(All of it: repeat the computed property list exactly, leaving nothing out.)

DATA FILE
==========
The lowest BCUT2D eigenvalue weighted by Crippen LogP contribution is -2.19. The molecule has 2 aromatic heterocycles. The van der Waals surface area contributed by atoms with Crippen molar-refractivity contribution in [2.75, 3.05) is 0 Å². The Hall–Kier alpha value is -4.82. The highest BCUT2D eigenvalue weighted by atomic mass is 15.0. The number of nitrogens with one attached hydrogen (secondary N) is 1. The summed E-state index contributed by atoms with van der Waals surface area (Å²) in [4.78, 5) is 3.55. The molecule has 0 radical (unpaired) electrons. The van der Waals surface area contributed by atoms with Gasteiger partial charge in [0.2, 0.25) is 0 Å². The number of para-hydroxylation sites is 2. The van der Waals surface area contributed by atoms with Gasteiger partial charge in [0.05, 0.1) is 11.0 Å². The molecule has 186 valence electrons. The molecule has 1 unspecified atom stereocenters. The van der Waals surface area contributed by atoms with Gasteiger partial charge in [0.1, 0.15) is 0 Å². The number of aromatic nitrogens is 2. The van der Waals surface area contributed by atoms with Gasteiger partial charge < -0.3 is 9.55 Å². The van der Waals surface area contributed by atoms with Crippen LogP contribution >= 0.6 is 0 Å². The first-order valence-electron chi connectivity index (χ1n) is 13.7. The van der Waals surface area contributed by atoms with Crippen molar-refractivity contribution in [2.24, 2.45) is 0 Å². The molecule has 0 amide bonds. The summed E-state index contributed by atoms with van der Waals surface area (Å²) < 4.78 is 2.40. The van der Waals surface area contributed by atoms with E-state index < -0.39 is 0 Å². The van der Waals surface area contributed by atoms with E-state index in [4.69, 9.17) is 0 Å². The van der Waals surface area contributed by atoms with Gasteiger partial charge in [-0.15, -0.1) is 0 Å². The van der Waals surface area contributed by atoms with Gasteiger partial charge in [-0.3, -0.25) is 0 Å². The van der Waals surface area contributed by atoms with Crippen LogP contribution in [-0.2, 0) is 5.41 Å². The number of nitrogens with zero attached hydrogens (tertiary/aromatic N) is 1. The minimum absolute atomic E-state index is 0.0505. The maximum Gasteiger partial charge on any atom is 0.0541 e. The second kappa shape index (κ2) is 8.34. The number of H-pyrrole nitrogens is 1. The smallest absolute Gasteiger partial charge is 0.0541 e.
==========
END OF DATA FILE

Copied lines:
The lowest BCUT2D eigenvalue weighted by Crippen LogP contribution is -2.19. The molecule has 2 aromatic heterocycles. The van der Waals surface area contributed by atoms with Crippen molar-refractivity contribution in [2.75, 3.05) is 0 Å². The Hall–Kier alpha value is -4.82. The highest BCUT2D eigenvalue weighted by atomic mass is 15.0. The number of nitrogens with one attached hydrogen (secondary N) is 1. The summed E-state index contributed by atoms with van der Waals surface area (Å²) in [4.78, 5) is 3.55. The molecule has 0 radical (unpaired) electrons. The van der Waals surface area contributed by atoms with Gasteiger partial charge in [0.2, 0.25) is 0 Å². The number of para-hydroxylation sites is 2. The van der Waals surface area contributed by atoms with Gasteiger partial charge in [0.05, 0.1) is 11.0 Å². The molecule has 186 valence electrons. The molecule has 1 unspecified atom stereocenters. The van der Waals surface area contributed by atoms with Gasteiger partial charge in [0.1, 0.15) is 0 Å². The number of aromatic nitrogens is 2. The van der Waals surface area contributed by atoms with Gasteiger partial charge < -0.3 is 9.55 Å². The van der Waals surface area contributed by atoms with Crippen LogP contribution >= 0.6 is 0 Å². The first-order valence-electron chi connectivity index (χ1n) is 13.7. The van der Waals surface area contributed by atoms with Crippen molar-refractivity contribution in [2.24, 2.45) is 0 Å². The molecule has 0 amide bonds. The summed E-state index contributed by atoms with van der Waals surface area (Å²) < 4.78 is 2.40. The van der Waals surface area contributed by atoms with E-state index < -0.39 is 0 Å². The van der Waals surface area contributed by atoms with E-state index in [4.69, 9.17) is 0 Å². The van der Waals surface area contributed by atoms with Gasteiger partial charge in [-0.15, -0.1) is 0 Å². The van der Waals surface area contributed by atoms with Gasteiger partial charge in [-0.3, -0.25) is 0 Å². The van der Waals surface area contributed by atoms with Crippen LogP contribution in [-0.2, 0) is 5.41 Å². The number of nitrogens with zero attached hydrogens (tertiary/aromatic N) is 1. The minimum absolute atomic E-state index is 0.0505. The maximum Gasteiger partial charge on any atom is 0.0541 e. The second kappa shape index (κ2) is 8.34. The number of H-pyrrole nitrogens is 1. The smallest absolute Gasteiger partial charge is 0.0541 e.